Are Q1 Earnings Really That Bad?
The Q1 earnings results have certainly not been great or even good, but they aren’t that terrible either, as the all around hand-wringing in the market would have us believe.
Including this morning’s reports from General Electric (GE), McDonald’s (MCD), Honeywell (HON) and others, we now have a representative enough sample to make the determination that Q1 results are not that different from what we have been seeing in the last few quarters. There are no doubt pockets of weakness – most companies are missing revenue expectations and positive surprises in the Tech sector are on the light side. But the overall level of growth (or lack thereof), surprises, and guidance is not materially weaker than what we saw from these companies in 2012 Q4 and the quarter before.
As such, the earnings question swirling around in the market at present is not so much about the Q1 earnings season, but rather what these results tell us about what is expected in the coming periods, particularly the second half of the year and next year.
Consensus expectations for the first half of 2013 aren’t looking for much earnings growth (up only +1.2% year over year), but estimates for the back half of the year represent a significant ramp up (up +10.8%) in growth which then continues into 2014 (up +11.7%). Recent economic data from home and abroad is likely prompting a reassessment of these earnings growth expectations. The earnings miss at IBM (IBM) after the close on Thursday and General Electric’s (GE) comment this morning about further weakness in Europe brings home this issue.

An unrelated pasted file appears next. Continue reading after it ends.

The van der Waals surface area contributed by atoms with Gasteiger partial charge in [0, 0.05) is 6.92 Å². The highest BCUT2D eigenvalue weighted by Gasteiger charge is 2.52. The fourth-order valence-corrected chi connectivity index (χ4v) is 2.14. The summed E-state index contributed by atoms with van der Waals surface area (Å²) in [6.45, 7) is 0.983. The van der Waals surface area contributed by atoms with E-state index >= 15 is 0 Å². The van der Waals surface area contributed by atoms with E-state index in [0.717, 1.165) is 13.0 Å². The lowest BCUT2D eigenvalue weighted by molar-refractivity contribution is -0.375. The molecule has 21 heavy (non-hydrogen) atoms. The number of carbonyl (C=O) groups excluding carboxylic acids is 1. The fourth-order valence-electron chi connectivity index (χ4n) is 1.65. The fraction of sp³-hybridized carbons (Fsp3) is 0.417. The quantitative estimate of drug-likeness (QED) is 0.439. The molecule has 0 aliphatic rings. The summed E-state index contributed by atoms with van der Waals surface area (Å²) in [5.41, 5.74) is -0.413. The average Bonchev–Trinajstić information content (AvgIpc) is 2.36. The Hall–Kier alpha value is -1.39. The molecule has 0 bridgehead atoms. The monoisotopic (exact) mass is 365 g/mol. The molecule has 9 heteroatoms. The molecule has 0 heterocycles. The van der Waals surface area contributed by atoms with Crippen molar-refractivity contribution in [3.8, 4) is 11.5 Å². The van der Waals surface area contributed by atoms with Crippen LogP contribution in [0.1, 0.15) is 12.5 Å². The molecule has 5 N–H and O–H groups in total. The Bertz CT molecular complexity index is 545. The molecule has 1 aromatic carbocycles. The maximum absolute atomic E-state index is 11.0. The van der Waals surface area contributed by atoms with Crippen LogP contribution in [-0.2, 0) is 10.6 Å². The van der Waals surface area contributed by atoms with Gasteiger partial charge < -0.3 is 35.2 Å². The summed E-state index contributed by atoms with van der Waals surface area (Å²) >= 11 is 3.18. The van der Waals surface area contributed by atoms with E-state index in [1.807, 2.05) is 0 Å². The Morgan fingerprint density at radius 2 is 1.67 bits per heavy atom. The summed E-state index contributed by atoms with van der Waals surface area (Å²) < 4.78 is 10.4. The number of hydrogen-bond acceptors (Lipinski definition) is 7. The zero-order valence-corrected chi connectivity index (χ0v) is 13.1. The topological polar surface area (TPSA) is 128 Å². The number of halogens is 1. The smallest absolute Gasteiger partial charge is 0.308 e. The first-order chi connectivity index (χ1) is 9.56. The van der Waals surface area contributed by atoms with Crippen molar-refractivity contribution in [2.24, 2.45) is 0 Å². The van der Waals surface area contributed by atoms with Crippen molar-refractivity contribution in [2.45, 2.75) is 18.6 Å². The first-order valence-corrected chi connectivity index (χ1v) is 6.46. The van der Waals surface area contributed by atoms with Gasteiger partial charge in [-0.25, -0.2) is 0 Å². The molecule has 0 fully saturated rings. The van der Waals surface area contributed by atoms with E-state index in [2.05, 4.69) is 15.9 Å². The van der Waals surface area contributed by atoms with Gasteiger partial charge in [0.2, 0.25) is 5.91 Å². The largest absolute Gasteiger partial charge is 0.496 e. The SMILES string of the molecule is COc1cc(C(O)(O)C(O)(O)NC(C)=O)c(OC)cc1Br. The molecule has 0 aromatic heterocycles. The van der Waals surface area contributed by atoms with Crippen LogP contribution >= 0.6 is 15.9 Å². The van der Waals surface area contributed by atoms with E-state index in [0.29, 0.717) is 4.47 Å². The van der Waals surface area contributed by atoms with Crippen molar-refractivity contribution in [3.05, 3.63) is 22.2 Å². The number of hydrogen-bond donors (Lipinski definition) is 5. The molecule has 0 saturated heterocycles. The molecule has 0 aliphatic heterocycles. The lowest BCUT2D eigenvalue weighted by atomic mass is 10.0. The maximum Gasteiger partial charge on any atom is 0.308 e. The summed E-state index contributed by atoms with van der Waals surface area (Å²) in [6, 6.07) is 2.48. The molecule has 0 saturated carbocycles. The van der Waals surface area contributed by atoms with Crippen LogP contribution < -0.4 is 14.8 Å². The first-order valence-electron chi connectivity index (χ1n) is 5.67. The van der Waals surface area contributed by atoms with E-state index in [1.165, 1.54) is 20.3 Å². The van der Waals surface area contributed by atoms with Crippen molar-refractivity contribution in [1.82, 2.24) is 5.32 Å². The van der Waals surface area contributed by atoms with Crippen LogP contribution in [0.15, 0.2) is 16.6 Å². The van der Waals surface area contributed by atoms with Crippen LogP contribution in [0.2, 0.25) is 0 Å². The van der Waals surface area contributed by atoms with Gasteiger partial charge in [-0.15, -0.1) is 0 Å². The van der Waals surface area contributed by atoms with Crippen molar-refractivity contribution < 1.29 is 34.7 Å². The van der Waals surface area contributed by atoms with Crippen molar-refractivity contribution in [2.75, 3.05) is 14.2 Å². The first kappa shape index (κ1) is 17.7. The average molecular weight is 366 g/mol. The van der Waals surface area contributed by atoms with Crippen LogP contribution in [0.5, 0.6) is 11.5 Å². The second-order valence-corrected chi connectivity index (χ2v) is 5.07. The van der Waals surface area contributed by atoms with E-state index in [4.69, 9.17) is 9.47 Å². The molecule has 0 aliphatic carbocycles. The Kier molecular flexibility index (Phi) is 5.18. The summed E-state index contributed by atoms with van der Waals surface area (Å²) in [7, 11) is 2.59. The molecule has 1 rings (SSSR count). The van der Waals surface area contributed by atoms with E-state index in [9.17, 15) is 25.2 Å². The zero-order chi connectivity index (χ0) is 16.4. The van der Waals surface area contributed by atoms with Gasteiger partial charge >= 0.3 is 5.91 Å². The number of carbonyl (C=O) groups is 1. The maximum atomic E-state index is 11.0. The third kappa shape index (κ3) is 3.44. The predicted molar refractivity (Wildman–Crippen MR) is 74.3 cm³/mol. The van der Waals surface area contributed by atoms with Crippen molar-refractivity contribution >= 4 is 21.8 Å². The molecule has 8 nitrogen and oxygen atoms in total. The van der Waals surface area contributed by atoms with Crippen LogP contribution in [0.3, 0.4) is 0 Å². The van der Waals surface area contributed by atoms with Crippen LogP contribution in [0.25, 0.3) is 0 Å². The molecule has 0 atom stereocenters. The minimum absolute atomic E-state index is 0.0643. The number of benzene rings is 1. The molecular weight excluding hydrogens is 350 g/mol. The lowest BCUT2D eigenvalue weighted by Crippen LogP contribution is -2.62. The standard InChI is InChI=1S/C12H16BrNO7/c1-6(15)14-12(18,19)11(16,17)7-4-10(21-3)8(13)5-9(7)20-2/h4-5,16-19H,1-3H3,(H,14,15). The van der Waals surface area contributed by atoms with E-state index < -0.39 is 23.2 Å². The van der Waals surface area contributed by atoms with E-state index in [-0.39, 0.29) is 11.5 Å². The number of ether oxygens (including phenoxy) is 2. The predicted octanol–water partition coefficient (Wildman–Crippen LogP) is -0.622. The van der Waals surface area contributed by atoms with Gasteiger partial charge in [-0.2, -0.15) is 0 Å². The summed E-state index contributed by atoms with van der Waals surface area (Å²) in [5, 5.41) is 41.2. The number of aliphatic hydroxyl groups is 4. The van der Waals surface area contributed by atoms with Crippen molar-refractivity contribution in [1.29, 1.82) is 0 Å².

The Earnings scorecard as of this morning shows Q1 reports from 102 S&P 500 companies that account for 32.8% of the index’s total market capitalization. For the Finance and Technology sectors, the two largest in the index, we now have Q1 results from 51.3% and 46% of the sectors’ market capitalization. Total earnings for these 102 companies are up +4.6% from the same period last year, with 69.6% beating earnings expectations. Revenues are up +3.5%, with only 36.3% of the companies coming ahead of top-line expectations.
The growth rates and earnings ‘beat ratio’ is comparable to what these same 102 companies reported in 2012 Q4, though the revenue ‘beat ratio’ is materially weaker (36.3% vs. 61.8%). The composite growth rate for Q1, where we combine the results of the 102 companies that are out with the 398 still to come, is for a drop of -0.8% in total earnings on flat revenues.
Having seen results from 46% of the Tech sector’s total market cap, the earnings and revenue growth rates are better than Q4, but the ‘beat’ ratios are weaker. Only 64.3% of the Tech companies have beaten Q1 earnings expectations thus far, weaker than the earnings ‘beat ratio’ for the S&P 500 as a whole of 69.6% and the 78.6% ‘beat ratio’ for the same group of companies in 2012 Q4. The revenue side is even weaker, as Wednesday’s ‘misses’ from Google (GOOG) and Microsoft (MSFT) further confirmed, with only 35.7% of Tech companies coming ahead of top-line expectations.
Q1 earnings aren’t that bad, particularly relative to expectations. But the market may finally be realizing that its outlook for the coming periods needs to readjusted in light of the weakening economic backdrop. And it is this process to reassessment that is hanging over stocks at present.
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